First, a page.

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Tax-saving investment can be done within calendar month

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The taxpayer then preferred an appeal with first appellate authority, where he submitted that as the application was submitted to the bank along with the cheque before the last day of the expiry of six months from the date of sale, he was entitled to the deduction u/s 54EC.

However, as the date and time stamp on the application copy was not clear, the appellate authority could not ascertain its validity.

Hence, the authority too rejected the taxpayer’s claim.

When the matter came up before the Special Bench, the taxpayer argued that the term ‘month’ as used in the section 54EC has not been defined in the Act.

Consequently, the same should be interpreted as per the definition given under the General Clauses Act where the term ‘month’ is reckoned as per the British calendar.

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Photographs: Illustration by Uttam Ghosh/Rediff.com

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Tax-saving investment can be done within calendar month

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The tax officers argued that in respect of the computation of period for the purpose of prescribing a limitation under the Act, the wordings are unambiguous. 

As per the language, a particular date is to be taken into account for the purpose of calculation of days/months.

In view of the same, there was no necessity to take the help of ‘General Clauses Act’. Therefore, the tax officers claimed that for the purpose of section 54EC, a month is a period from specified date in a month to the date numerically corresponding to the date in the following months less one.

The Special Bench observed that the crux of the issue at hand is whether for the purposes of section 54EC, the period of investment should be calculated as six months after the date of transfer or to be reckoned as 180 days from the date of transfer.

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The Bench observed that the phrase ‘within a period of six months after the date of transfer’ has not been used in the Act for any other provisions and is used only for the purpose of investment in certain specified assets in respect of computation of capital gains.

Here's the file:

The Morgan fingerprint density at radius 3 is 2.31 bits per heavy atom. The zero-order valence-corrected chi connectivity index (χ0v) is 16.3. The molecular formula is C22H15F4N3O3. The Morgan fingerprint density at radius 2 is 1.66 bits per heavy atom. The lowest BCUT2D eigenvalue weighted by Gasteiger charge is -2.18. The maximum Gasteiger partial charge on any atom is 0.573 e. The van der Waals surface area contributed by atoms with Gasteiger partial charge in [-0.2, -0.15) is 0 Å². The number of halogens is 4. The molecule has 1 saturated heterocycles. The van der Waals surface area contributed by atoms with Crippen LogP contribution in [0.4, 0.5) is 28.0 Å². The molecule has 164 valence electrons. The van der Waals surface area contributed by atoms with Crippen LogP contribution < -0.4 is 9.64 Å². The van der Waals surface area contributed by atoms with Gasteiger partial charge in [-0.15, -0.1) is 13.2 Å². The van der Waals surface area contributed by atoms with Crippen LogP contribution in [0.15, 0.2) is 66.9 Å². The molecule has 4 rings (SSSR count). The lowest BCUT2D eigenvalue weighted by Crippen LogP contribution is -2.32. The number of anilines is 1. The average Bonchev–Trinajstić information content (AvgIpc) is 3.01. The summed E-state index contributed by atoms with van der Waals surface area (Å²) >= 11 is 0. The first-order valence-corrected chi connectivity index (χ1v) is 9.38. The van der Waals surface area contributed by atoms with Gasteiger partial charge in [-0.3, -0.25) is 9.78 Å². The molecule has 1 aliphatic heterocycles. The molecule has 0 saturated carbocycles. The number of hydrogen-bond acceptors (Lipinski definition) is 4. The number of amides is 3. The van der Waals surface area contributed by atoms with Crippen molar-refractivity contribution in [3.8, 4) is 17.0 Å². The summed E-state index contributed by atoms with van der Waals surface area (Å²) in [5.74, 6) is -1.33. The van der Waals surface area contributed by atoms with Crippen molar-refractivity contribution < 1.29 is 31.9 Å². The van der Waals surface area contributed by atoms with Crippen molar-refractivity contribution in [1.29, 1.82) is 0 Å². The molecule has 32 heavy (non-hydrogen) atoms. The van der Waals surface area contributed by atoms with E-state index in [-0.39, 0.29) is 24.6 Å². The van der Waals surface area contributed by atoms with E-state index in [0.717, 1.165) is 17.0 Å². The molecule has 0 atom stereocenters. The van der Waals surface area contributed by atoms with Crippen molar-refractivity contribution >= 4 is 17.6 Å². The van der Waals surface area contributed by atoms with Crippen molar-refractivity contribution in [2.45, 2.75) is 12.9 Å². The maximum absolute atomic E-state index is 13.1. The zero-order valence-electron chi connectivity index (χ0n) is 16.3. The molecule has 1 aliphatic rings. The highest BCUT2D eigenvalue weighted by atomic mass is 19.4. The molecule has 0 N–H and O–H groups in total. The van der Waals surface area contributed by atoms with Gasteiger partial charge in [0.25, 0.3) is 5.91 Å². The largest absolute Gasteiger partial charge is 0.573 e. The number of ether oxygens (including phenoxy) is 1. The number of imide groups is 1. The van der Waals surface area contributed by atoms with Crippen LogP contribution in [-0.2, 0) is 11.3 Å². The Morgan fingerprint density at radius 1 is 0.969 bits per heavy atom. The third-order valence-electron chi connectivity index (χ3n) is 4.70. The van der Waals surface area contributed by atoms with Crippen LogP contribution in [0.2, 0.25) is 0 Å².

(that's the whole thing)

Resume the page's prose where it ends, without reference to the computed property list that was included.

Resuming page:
It observed that the Act has provided an incentive to a taxpayer, who has earned long-term capital gains, to get relief if the gains are invested in any specified assets, provided the investment has been made at any time within a period of six months after the date of such transfer.

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Photographs: Illustration by Uttam Ghosh/Rediff.com
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The Bench relied on other judgements on the interpretation of the term month and it was observed that in majority of the cases, the expression six months means six calendar months and not 180 days.

In the absence of the definition of the word ‘month’ in the Act, the one given in the General Clauses Act shall prevail.

As there was no dispute that the taxpayer had invested the money in capital gains bonds, the claim that the investment was done with a delay of few days does not support the purpose of the incentive offered by the section.

Accordingly, the Special Bench allowed the taxpayer’s claim.

Arvind A Rao is a chartered accountant


Image: People submit their papers inside the Income Tax office in New Delhi.
Photographs: Mansi Thapliyal/Reuters